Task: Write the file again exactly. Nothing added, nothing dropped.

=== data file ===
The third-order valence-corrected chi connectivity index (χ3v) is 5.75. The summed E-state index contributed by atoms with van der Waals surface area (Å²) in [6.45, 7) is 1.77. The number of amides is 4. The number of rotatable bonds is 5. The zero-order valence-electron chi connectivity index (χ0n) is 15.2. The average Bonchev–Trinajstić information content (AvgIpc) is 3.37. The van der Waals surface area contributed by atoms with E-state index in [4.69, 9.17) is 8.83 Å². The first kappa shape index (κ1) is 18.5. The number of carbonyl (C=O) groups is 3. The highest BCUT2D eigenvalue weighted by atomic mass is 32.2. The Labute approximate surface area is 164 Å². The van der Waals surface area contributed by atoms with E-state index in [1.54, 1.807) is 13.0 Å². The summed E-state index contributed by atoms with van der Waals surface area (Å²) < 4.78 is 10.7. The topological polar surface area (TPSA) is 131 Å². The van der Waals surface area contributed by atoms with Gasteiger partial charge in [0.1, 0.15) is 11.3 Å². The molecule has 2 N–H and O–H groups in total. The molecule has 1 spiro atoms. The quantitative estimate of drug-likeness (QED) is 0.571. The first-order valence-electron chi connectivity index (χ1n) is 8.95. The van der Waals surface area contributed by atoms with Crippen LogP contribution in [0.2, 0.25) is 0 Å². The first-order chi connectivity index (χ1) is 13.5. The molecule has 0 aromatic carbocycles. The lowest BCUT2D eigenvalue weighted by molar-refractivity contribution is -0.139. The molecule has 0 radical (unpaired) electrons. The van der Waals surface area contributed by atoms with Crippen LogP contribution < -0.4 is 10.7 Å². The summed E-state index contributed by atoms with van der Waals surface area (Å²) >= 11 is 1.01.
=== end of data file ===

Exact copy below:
The third-order valence-corrected chi connectivity index (χ3v) is 5.75. The summed E-state index contributed by atoms with van der Waals surface area (Å²) in [6.45, 7) is 1.77. The number of amides is 4. The number of rotatable bonds is 5. The zero-order valence-electron chi connectivity index (χ0n) is 15.2. The average Bonchev–Trinajstić information content (AvgIpc) is 3.37. The van der Waals surface area contributed by atoms with E-state index in [4.69, 9.17) is 8.83 Å². The first kappa shape index (κ1) is 18.5. The number of carbonyl (C=O) groups is 3. The highest BCUT2D eigenvalue weighted by atomic mass is 32.2. The Labute approximate surface area is 164 Å². The van der Waals surface area contributed by atoms with E-state index in [1.54, 1.807) is 13.0 Å². The summed E-state index contributed by atoms with van der Waals surface area (Å²) < 4.78 is 10.7. The topological polar surface area (TPSA) is 131 Å². The van der Waals surface area contributed by atoms with Gasteiger partial charge in [0.1, 0.15) is 11.3 Å². The molecule has 2 N–H and O–H groups in total. The molecule has 1 spiro atoms. The quantitative estimate of drug-likeness (QED) is 0.571. The first-order valence-electron chi connectivity index (χ1n) is 8.95. The van der Waals surface area contributed by atoms with Crippen LogP contribution in [0.2, 0.25) is 0 Å². The first-order chi connectivity index (χ1) is 13.5. The molecule has 0 aromatic carbocycles. The lowest BCUT2D eigenvalue weighted by molar-refractivity contribution is -0.139. The molecule has 0 radical (unpaired) electrons. The van der Waals surface area contributed by atoms with Crippen LogP contribution < -0.4 is 10.7 Å². The summed E-state index contributed by atoms with van der Waals surface area (Å²) >= 11 is 1.01.